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India spends just 1.26% of GDP on public healthcare

NewsIndia spends just 1.26% of GDP on public healthcare

New Delhi: India is among the countries having the lowest public healthcare budget in the world, with the public healthcare system in the country merely getting 1.26% of the total GDP.

Compare this with countries like the United Kingdom, Netherlands, New Zealand, Finland and Australia where all these countries spend over 9% of their total GDP in public healthcare system, while countries like the United States spends over 16% of their GDP in public healthcare, and Japan, Canada, France, Germany and Switzerland spend about 10% of their total GDP on public healthcare.

Even some of the developing countries of the world have more contribution towards the public healthcare system with regards to their GDP compared to India. For example, Brazil has a total budget of over 8% of its total GDP towards public healthcare expenditure. Even neighbouring countries like Bangladesh and Pakistan have over 3% of their GDP going towards public healthcare system.

The National Health Policy of 2017 recommends government expenditure on health to be increased to 2.5% of GDP by 2025, but that seems to be a distant dream still, since to reach the set target limit, the country needs to increase its health budget by 0.35% each year from now on. On the contrary, between 2015-16 to 2020-21 there has just been a mere increase of 0.02% in the health budget in India.

The National Policy also recommended that expenditure on health by states should be increased to 8% or more of their budget by 2020, but looking at the budget of different states in 2020-21, none of the larger states have allocated 8% of their budget towards health. On an average, the state governments in India have just allocated 5.4% of their total budget towards public health care system.

States like Andhra Pradesh, Jharkhand, Maharashtra, Karnataka, Haryana, Bihar and Punjab has less allocated less than 5% of their total budget towards public healthcare between 2015-2021 financial year.

Even in the Healthcare Access and Quality Index released by the medical journal Lancet in 2018, India ranked 145th out of the 195 countries in terms of quality and accessibility to healthcare, much lower than countries like China (48), Sri Lanka (71) and Bangladesh (133).

A high-level group on the health sector was constituted by the 15th Finance Commission in 2019 and headed by AIIMS Director Dr Randeep Guleria.

The committee also noted that: “To meet the ambitious targets of improvement in health services, there is a need for larger allocation of funds for the health sector in general. Not only is this a necessity because good health as a key enabler to a happy life is a goal in itself.”

Srinath Reddy, President of the Public Health Foundation of India and who was also a member of the high-level group on the health sector constituted in 2019, told The Sunday Guardian: “The foremost lesson that this Covid-19 pandemic teaches us is that a healthcare system that is insufficiently resourced and suboptimal in performance cannot create a strong and swift response when challenged by a public health emergency. Even if it mobilises resources on a war-footing, there is an opportunity cost to pay in terms of many other health services suffering neglect. And an efficient and equitable health system cannot be developed without adequate public financing. The commitment to deliver universal health coverage by 2030 is based on fulfilling the promise of raising public funding on health to at least 2.5% of the GDP from the present 1.2% by 2025 as promised by the government, or even earlier as urged by public health experts. About 70% of this has to be allocated to primary healthcare.”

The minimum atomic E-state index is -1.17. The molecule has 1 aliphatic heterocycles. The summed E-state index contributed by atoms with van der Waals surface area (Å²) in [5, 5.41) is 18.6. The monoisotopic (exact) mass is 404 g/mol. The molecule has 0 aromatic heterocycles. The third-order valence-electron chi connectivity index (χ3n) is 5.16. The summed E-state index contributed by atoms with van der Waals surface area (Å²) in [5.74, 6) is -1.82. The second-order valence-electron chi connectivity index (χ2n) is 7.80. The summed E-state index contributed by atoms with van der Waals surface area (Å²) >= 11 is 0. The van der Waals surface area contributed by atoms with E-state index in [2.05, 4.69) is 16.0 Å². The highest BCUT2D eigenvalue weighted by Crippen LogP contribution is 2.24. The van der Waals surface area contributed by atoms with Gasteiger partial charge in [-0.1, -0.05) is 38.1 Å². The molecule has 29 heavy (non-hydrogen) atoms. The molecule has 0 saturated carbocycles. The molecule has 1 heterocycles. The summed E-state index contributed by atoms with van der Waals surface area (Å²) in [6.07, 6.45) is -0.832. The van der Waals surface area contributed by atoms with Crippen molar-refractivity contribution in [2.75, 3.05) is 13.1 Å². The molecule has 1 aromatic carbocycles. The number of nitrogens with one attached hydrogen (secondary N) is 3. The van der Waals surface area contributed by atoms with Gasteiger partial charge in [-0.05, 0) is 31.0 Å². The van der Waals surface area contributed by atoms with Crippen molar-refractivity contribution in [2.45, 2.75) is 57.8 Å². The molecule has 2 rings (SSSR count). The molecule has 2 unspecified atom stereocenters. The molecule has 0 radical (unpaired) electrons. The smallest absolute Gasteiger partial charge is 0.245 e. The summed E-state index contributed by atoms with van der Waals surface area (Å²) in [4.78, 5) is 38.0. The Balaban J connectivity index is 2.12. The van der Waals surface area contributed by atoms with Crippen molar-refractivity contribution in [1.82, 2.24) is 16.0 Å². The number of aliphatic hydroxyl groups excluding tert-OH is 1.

India’s per capita expenditure on public health has also been low for several years. According to the National Health Profile 2019, India’s per capita public expenditure on health in nominal terms is Rs 1,657 (2018-19), which is much lower than countries like Sri Lanka where it is three times more and Indonesia where it is twice more than India.

The country has also been battling with shortages of doctors, trained nurses and paramedics for years now. As on February this year, India’s doctor-to-population ratio stands at 1:1,404, while the WHO recommends the doctor-to-population ratio to be 1:1000.

For people in the rural India who are completely dependent on government healthcare facilities, the doctor to patient ratio is abysmally low with 1:10,926 doctors, as per the National Health Profile 2019.

“India has severe shortages of the health workforce, across several categories from specialist and basic doctors to nurses and allied health professionals. In 2016, WHO recommended that a country must have 44.5 health workers per 10,000 population to meet the Sustainable Development Goals and deliver Universal Health Coverage (UHC). Currently, we have half that number. Even those available are severely mal-distributed, between states and across the urban-rural divide. I think technology-enabled community health workers, nurses and other frontline care providers can perform many functions in primary care, liberating us from an entirely doctor-dependant model. However, more doctors will be needed, including those trained in family medicine,” Reddy told this newspaper.

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